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News: North Hopewell Township Wins Road and Bridge Award

April 19, 2016

Ginni Linn
Executive Editor/Print Manager
Office: (717) 763-0930, ext. 127

Dusty Grove
North Hopewell Township Chairman
(717) 246-2398

North Hopewell Township Wins Statewide Road and Bridge Safety Improvement Award

North Hopewell Township in York County was named the bridge corunner-up of the 34th Annual Road and Bridge Safety Improvement Awards, presented at the 94th Annual Educational Conference of the Pennsylvania State Association of Township Supervisors (PSATS) in Hershey April 17-20, 2016. The conference attracted attendees from every county in Pennsylvania except Philadelphia, which has no townships. North Hopewell Township won the award for a bridge replacement project that uses new technology.

PSATS sponsors the statewide Road and Bridge Safety Improvement Contest each year in partnership with the Pennsylvania Highway Information Association (PHIA) and the state Department of Transportation (PennDOT) to recognize townships for their extensive contributions of time and effort in making roads and bridges safer.

North Hopewell Township decided to replace a single-lane bridge on Cherry Street after it was severely damaged during a storm in June 2014. The county bridge engineer determined that the structure was compromised to the point of failure, and township engineer Jason Snyder closed that bridge and two others that had also been damaged.

The bridge closure limited access to the county’s Spring Valley Park and also affected the local fire company’s ability to provide emergency services to the park and nearby residents. While the township pursued grants for the three damaged bridges, the Cherry Street structure suffered further damage. One of the wing walls had collapsed completely and tree roots protruded through the resulting void, the western abutment was cracked horizontally above the water line, and the stream was flowing on both sides of the abutment.

The township focused its attention on the Cherry Street bridge and decided to use the relatively new-to-Pennsylvania technique known as the geosynthetic reinforced soil-integrative bridge system, or GRS-IBS. This alternative bridge construction technique can be done faster with municipal equipment and manpower and for a fraction of the cost of a conventional bridge.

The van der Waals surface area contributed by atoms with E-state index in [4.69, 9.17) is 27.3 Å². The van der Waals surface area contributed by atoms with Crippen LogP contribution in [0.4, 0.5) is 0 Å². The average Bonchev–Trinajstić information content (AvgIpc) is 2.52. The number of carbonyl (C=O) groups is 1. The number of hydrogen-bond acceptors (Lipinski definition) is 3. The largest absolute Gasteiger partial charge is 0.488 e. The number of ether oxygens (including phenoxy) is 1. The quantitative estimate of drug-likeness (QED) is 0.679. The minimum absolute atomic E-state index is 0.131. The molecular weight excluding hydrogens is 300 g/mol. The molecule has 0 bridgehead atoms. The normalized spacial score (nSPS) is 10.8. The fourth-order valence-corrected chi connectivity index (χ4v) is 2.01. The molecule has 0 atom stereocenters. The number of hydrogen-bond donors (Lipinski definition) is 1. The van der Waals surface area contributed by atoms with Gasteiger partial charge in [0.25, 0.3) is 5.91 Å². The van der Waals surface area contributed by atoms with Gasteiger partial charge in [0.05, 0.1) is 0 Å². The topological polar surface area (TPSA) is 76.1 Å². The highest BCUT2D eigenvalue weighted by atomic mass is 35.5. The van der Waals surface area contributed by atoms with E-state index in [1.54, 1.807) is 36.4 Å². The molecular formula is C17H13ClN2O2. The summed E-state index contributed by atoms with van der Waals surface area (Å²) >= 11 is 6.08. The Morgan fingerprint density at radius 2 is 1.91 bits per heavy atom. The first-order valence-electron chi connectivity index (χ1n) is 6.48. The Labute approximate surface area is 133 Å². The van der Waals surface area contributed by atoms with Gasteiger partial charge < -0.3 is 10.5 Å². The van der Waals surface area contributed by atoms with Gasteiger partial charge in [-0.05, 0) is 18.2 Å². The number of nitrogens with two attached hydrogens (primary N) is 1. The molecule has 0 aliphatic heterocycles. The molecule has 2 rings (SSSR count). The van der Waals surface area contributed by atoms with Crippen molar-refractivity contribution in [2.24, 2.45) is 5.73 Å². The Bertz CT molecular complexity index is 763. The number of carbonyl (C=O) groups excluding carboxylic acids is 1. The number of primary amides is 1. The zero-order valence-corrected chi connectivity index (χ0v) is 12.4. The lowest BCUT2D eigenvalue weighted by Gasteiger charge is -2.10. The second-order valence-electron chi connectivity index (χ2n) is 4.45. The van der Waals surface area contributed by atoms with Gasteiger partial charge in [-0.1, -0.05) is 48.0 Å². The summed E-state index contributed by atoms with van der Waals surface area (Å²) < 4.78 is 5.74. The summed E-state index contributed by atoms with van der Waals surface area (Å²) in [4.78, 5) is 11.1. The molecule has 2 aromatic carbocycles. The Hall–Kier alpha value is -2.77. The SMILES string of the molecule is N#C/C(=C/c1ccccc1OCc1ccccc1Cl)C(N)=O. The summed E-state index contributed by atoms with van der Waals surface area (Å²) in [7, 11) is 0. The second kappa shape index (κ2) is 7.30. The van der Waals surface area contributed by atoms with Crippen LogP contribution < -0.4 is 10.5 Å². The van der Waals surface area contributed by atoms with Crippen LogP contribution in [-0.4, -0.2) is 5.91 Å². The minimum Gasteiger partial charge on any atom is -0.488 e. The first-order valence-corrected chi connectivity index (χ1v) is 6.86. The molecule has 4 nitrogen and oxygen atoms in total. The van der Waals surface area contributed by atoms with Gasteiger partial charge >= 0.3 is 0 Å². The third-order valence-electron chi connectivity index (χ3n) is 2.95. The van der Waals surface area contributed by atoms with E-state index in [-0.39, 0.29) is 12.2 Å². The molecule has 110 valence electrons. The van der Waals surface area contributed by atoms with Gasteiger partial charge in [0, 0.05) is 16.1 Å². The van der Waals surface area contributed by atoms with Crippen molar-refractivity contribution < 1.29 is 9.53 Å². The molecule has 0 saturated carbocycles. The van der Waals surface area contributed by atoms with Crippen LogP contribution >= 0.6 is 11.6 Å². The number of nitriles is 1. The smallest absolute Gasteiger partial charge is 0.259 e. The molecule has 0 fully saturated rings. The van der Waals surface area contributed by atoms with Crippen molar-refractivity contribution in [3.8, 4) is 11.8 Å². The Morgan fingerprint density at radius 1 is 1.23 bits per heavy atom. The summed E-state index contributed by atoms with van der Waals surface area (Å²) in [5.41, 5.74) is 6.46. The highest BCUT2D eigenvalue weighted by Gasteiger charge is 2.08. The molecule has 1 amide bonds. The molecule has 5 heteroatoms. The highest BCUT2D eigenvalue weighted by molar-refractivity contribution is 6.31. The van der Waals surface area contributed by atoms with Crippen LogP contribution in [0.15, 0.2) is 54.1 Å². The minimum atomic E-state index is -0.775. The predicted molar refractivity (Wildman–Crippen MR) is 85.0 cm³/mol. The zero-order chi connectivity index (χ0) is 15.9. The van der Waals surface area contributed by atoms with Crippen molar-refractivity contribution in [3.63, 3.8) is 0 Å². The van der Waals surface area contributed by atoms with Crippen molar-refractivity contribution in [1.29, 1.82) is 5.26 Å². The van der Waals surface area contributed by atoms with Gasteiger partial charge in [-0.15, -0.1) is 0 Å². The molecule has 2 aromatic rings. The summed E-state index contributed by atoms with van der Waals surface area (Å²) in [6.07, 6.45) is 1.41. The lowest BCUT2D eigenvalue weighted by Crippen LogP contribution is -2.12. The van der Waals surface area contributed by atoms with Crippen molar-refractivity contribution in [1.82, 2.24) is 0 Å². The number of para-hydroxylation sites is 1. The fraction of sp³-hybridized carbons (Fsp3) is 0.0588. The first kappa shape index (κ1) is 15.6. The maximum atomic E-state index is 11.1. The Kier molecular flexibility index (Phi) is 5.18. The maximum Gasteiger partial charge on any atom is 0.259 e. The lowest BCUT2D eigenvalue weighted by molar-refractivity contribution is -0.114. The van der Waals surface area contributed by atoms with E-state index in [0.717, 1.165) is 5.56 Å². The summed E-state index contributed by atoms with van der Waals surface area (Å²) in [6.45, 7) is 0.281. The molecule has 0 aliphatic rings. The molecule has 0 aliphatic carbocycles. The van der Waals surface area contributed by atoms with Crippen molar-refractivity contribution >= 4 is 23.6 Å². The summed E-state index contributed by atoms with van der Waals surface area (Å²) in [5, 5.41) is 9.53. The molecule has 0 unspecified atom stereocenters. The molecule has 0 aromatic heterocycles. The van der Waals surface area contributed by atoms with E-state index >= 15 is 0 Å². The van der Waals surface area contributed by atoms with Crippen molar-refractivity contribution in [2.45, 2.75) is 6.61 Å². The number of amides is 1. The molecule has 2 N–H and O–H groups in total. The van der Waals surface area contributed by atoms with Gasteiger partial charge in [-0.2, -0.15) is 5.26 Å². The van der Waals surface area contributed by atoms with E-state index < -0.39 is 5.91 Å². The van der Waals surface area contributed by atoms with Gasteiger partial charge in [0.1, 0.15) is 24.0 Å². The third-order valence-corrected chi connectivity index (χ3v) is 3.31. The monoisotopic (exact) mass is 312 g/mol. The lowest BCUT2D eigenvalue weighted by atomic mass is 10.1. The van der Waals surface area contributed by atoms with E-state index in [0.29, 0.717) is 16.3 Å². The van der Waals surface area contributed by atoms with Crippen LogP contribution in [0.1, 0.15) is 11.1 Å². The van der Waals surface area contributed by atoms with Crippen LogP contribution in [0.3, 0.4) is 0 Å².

GRS-IBS is a form of accelerated bridge construction that uses alternating layers of compacted granular fill and sheets of geotextile fabric to provide support for the structure. Rather than installing a poured concrete foundation and walls, this method builds up the substructure in a faster, simpler way, similar to making a layer cake.

“We liked the lower cost factor and being able to use our own manpower and equipment,” North Hopewell Township chairman Dusty Grove says. “The township had already installed a GRS bridge on another road. Once you learn the ‘tricks’ of how to do it, it goes pretty fast.”

The shorter construction period was especially welcome to township residents, he says. Although Cherry Street is not a high-traffic route, a lot of people use it as a shortcut to get to Interstate 83.

The township officials and road crew like the GRS-IBS technique so much that they plan to use it to replace two more bridges if and when the township can secure grants to help offset the costs.

“Our goal is to cut expense but not quality,” Grove says. “We try to use the limited resources we have the best way we can.”

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The Pennsylvania State Association of Township Supervisors represents Pennsylvania’s 1,454 townships of the second class and is committed to preserving and strengthening township government and securing greater visibility and involvement for townships in the state and federal political arenas. Townships of the second class cover 95 percent of Pennsylvania’s land mass and represent more residents — 5.5 million — than any other type of political subdivision in the commonwealth.